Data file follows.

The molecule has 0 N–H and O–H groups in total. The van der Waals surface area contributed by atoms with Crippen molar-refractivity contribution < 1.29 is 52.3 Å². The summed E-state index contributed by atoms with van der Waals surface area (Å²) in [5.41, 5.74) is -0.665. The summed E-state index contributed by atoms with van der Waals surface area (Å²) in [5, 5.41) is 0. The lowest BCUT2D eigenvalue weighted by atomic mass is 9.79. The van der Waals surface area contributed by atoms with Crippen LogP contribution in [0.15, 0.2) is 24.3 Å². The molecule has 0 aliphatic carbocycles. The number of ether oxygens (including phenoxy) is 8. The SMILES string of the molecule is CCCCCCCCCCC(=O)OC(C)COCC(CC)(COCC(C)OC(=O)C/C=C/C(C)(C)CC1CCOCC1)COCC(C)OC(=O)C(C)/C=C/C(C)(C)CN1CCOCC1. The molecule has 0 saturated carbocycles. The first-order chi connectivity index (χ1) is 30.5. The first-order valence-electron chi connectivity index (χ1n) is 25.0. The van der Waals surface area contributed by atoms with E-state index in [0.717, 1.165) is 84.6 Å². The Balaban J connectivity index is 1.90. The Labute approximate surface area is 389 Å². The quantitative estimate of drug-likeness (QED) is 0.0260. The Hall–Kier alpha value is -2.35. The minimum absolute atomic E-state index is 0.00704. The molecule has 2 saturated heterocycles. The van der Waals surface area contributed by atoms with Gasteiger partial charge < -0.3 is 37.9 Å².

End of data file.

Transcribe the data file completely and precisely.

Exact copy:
The molecule has 0 N–H and O–H groups in total. The van der Waals surface area contributed by atoms with Crippen molar-refractivity contribution < 1.29 is 52.3 Å². The summed E-state index contributed by atoms with van der Waals surface area (Å²) in [5.41, 5.74) is -0.665. The summed E-state index contributed by atoms with van der Waals surface area (Å²) in [5, 5.41) is 0. The lowest BCUT2D eigenvalue weighted by atomic mass is 9.79. The van der Waals surface area contributed by atoms with Crippen LogP contribution in [0.15, 0.2) is 24.3 Å². The molecule has 0 aliphatic carbocycles. The number of ether oxygens (including phenoxy) is 8. The SMILES string of the molecule is CCCCCCCCCCC(=O)OC(C)COCC(CC)(COCC(C)OC(=O)C/C=C/C(C)(C)CC1CCOCC1)COCC(C)OC(=O)C(C)/C=C/C(C)(C)CN1CCOCC1. The molecule has 0 saturated carbocycles. The first-order chi connectivity index (χ1) is 30.5. The first-order valence-electron chi connectivity index (χ1n) is 25.0. The van der Waals surface area contributed by atoms with E-state index in [0.717, 1.165) is 84.6 Å². The Balaban J connectivity index is 1.90. The Labute approximate surface area is 389 Å². The quantitative estimate of drug-likeness (QED) is 0.0260. The Hall–Kier alpha value is -2.35. The minimum absolute atomic E-state index is 0.00704. The molecule has 2 saturated heterocycles. The van der Waals surface area contributed by atoms with Gasteiger partial charge < -0.3 is 37.9 Å².